Teachers adjust to educating online
A big mitt full of digital technology and old-fashioned determination is getting students and teachers by in the COVID-19 isolation era, but the teachers miss that personal contact.
John and Pam Bostic are husband-and-wife teachers in the Fort Frye Local Schools district. John teaches high school social studies, and Pam is a kindergarten teacher at Lowell Elementary School. Both are 30-year-plus classroom veterans, and they’ve never seen anything like the COVID-19 building shutdown.
“When we first got the news about three weeks ago, (superintendent) Stephanie Starcher and the administration were really good about helping us. We’re all sort of flying by the seat of our pants. We prepared three weeks of lessons to send out,” John said. “Not all these kids have Chromebooks (electronic study tablets that connect to the internet). We sent the lessons home with them March 13, expecting to come back this Monday (April 6).”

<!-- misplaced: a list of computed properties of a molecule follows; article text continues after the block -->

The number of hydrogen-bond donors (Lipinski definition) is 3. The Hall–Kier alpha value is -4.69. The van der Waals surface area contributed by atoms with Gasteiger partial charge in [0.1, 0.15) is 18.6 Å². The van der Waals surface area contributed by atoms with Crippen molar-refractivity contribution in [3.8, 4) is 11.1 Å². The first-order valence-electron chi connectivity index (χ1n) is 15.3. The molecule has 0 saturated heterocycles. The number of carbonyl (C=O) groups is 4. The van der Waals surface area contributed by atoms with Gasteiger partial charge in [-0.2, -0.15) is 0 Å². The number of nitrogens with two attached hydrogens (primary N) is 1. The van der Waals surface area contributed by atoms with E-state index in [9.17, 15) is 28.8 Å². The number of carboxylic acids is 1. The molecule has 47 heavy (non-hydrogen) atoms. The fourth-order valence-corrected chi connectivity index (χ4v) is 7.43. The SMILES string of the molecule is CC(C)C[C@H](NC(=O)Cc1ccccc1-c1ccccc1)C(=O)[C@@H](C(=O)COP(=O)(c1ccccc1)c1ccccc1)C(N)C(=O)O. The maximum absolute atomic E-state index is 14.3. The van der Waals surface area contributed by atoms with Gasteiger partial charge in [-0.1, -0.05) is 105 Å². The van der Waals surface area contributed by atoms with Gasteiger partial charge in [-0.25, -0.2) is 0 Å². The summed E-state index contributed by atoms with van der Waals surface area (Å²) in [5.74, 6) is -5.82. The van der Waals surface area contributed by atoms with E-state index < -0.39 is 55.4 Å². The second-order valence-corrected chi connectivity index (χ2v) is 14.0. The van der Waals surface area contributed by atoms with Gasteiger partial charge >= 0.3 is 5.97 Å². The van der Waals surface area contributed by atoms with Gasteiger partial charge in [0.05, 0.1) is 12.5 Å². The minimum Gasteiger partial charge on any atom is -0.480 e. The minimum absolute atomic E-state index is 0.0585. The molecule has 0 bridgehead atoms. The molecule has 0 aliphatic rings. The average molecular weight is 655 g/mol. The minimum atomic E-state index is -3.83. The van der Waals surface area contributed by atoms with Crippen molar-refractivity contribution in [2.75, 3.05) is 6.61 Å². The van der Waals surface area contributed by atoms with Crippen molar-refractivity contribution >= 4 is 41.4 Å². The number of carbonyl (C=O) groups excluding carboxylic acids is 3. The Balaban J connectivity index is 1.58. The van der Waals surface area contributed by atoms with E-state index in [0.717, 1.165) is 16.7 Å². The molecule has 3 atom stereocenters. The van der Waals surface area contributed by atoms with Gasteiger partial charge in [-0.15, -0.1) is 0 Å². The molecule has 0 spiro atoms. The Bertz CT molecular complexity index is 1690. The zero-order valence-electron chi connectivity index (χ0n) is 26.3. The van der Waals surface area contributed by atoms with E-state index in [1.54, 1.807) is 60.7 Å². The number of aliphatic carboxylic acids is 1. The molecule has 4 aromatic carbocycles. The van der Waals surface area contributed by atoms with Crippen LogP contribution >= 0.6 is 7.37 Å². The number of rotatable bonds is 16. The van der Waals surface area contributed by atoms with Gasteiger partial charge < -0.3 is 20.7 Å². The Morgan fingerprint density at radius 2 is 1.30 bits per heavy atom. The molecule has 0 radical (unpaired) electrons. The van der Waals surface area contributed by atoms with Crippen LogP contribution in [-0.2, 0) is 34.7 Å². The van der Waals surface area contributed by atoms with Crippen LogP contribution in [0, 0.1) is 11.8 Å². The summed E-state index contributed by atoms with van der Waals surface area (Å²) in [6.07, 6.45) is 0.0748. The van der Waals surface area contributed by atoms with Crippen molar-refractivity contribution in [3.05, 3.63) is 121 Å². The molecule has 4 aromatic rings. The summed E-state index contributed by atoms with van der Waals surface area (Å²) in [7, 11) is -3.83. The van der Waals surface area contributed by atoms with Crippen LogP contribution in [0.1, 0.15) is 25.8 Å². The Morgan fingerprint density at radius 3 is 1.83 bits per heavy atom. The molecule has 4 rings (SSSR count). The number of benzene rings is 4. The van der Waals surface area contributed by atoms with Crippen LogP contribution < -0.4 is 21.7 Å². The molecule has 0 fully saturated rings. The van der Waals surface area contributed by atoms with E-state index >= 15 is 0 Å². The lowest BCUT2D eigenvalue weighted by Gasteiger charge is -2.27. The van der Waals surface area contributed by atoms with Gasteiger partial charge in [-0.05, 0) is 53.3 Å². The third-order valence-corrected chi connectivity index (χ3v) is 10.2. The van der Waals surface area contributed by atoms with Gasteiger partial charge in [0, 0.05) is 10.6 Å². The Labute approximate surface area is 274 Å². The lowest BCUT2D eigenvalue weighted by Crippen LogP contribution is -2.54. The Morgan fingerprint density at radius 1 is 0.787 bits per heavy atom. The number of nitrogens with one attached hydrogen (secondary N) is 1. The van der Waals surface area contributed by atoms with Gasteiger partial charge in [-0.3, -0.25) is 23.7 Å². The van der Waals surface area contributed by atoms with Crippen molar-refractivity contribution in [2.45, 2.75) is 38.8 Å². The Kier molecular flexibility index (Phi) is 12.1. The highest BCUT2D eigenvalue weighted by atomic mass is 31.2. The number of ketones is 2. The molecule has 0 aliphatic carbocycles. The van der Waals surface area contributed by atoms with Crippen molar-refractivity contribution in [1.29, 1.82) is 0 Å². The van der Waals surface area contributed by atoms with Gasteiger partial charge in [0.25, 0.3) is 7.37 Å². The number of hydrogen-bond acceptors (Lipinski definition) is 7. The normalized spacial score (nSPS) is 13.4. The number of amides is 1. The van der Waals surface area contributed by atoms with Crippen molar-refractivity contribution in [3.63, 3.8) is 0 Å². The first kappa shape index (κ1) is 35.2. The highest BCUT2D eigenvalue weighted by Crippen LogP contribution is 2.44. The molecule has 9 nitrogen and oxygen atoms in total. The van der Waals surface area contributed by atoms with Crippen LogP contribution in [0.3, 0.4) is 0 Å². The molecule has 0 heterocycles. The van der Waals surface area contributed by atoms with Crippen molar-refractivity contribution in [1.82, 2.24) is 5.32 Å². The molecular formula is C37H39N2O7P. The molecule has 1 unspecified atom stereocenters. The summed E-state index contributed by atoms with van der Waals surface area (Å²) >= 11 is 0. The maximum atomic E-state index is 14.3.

Ohio Gov. Mike DeWine has extended the school building closure until at least May 1, and it is widely believed that school in classrooms will not resume at all for the remainder of the school year.
“After three weeks, we’re just sort of getting into the groove of this. About 70 or 75 percent of the students have turned something in,” said John Bostic. “It’s a learning curve for them, too, and they need that face-to-face help.”